The question of which written works should be excluded from the category of "literature" is a vexed one. Egalitarian critics would say that, since "Of Mr. Booker T. Washington and Others" is a piece of writing, it is necessarily a work of literature. More elitist readers, however, would demand some evidence of literary merit and intention. This, however, is quite clearly present in the writing of Du Bois, which is therefore literature according to any definition, however exacting.
The essay is, in fact, self-consciously literary in tone. Du Bois begins by quoting Byron, a respected poet, and continues with a poetic and precise description of the period in which Washington gained his ascendancy. He personifies the nation by describing it as being "a little ashamed of having bestowed so much sentiment on Negroes." There are many more literary devices employed throughout the text, rendering it both literary and rhetorically charged. They can be found in any paragraph at random. We can take the next paragraph (the second), for instance. It is short and dramatic in its commentary on Washington's ideas:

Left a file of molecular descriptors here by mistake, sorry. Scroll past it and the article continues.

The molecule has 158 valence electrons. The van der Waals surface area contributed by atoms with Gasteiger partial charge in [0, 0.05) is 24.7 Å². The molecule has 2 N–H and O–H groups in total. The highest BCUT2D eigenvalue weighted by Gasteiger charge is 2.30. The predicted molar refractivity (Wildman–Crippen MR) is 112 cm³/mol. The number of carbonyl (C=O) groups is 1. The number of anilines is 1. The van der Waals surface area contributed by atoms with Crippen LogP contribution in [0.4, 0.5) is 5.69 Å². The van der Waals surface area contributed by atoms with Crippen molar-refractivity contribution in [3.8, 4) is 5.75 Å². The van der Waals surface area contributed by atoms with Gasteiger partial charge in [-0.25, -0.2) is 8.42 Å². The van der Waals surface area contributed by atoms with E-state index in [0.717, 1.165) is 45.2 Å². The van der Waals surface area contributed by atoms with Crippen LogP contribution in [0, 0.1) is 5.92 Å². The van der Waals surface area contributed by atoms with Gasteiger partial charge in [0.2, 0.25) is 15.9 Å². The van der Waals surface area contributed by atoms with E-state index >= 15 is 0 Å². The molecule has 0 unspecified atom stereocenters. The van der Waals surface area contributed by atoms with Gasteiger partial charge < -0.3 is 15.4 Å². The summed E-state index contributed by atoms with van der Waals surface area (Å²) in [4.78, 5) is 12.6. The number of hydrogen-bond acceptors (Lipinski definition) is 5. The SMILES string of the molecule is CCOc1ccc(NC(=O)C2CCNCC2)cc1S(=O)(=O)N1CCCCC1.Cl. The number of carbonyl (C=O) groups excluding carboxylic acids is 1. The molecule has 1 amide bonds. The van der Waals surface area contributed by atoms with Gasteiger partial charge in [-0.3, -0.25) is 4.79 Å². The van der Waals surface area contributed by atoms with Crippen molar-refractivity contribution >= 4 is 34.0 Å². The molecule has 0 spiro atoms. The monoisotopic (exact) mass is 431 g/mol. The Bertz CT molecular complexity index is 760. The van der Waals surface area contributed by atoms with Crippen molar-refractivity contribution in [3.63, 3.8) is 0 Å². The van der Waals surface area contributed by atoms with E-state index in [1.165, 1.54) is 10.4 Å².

It startled the nation to hear a Negro advocating such a programme after many decades of bitter complaint; it startled and won the applause of the South, it interested and won the admiration of the North; and after a confused murmur of protest, it silenced if it did not convert the Negroes themselves.
The initial statement is followed by an ascending tricolon, made additionally striking by the anaphora and grammatical parallelism employed to encourage the reader to compare the reactions of the South, the North and the Negroes. It is, of course, for the reader to decide whether s/he agrees with Du Bois's argument or admires his prose style, but if this writing is not literature, it would be very difficult to provide either a definition or an example of what is literature.